Letters to the Editor


Conservation Frontlines welcomes signed, relevant letters to the editor. Verified names may be withheld upon request. Letters chosen for publication are edited for clarity and brevity. 

Culling Deer vs. Culling Elephants

(“Deer overpopulation, meet women who hunt”—Frontline Dispatches, March 2020)

I would like to pose a simple question: How come there are absolutely no comments, abuse or threats when sensible women hunters are helping deal with the explosion of deer BUT the world vilifies those who wish to do the same with the explosion of elephants in the greater Kruger Park area and in Botswana? Culling was halted many years ago due to “possible tourists refusing to visit the area” if it did not stop. (Tourism keeps half of our countries alive—we need you.)

We are now at the stage where the majority of large trees are disappearing—there are no new specimens coming up, as they are immediately eaten or pulled out 9by elephants]. It has got to the stage that we have to put up false nests for birds like the ground hornbills as there are very, very few natural large trees left in which they can nest.

I would also like to point out some basic rules of “trophy” hunting: That does not necessarily mean the biggest tusker elephant, but some of the hundreds of lesser males that need to be culled. Please also keep in mind that a very old and great tusker, once his last teeth have gone, is felled by starvation and thirst. He is then eaten alive. The vultures start on his eyes, the hyenas on his rectum and testicles, until the lions come and rip open his belly. It is a horrifying death. Would it not be better to put him down with one bullet—at great price to the hunter, the income offsetting the massive costs we are all bearing to try to save the rhino and other species?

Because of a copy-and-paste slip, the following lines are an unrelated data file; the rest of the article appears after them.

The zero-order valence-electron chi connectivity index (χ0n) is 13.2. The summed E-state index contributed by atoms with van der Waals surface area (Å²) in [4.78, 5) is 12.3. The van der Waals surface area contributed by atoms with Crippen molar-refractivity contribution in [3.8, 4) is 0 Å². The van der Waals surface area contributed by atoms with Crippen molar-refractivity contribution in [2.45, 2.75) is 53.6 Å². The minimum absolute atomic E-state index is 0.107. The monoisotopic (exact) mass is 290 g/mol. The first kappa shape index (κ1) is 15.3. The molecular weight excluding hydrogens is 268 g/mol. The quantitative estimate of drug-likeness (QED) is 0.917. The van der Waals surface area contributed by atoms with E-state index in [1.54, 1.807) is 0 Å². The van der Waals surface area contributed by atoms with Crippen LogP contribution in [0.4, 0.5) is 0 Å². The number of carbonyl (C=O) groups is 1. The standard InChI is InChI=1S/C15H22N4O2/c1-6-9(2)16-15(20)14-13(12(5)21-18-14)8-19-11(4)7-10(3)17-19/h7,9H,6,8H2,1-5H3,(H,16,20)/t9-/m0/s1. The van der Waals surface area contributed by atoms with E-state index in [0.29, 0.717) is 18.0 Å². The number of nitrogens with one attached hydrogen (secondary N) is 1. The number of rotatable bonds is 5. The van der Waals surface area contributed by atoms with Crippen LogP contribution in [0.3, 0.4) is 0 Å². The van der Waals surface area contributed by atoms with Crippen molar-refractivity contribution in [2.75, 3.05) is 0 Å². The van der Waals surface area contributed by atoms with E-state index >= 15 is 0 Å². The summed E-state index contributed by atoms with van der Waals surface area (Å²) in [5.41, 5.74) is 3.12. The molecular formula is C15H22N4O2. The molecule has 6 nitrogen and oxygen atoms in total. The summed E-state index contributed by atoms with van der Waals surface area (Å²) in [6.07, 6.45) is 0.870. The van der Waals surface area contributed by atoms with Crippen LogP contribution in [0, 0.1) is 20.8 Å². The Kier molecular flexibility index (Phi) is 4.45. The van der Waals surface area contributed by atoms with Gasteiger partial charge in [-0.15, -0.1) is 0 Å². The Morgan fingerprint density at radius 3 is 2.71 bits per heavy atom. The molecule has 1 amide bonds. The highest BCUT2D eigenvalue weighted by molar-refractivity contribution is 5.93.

All the meat most of you eat is farmed, culled and sold. The best males are sold or culled as necessary, as are the unproductive females. Are you all saying that as long as you can buy your meat in a supermarket, it is OK to cull? But in the wild, where the wilderness is shrinking due to overpopulation and animals are threatened by poachers, these rules should not apply?

I would dearly love all of you—who sit behind a computer or loudspeaker but who do not come and see what most of Africa is trying to do—to speak up against the half of the world that is decimating our fauna and flora before you open your mouths and criticize.

Get up and get out and call for bans on countries like China and Vietnam and others that are our greatest enemies to the environment!

Timothy Hancock (Mrs!)
March 1, 2020
South Africa

Adjusting the Narrative

Thank you for all the great work you do at Conservation Frontlines! It is a pleasure to read the frequent publications, so comprehensive, well researched and balanced. If this had been in place 10 years ago, possibly many of the nuclear anti-hunting episodes on social media would not have happened. These, among other things, have made it so hard to make wildlife conversation, with hunting as a critical part of it, a dinner table topic. (Which–thank you, again—you also made an article topic recently.)

Many non-hunting scientists have come out of the woods lately to give a much-needed boost to the effort of adjusting and correcting the narrative of ethical hunting in the real world.

[Name withheld by request] March 27, 2020
Vaud, Switzerland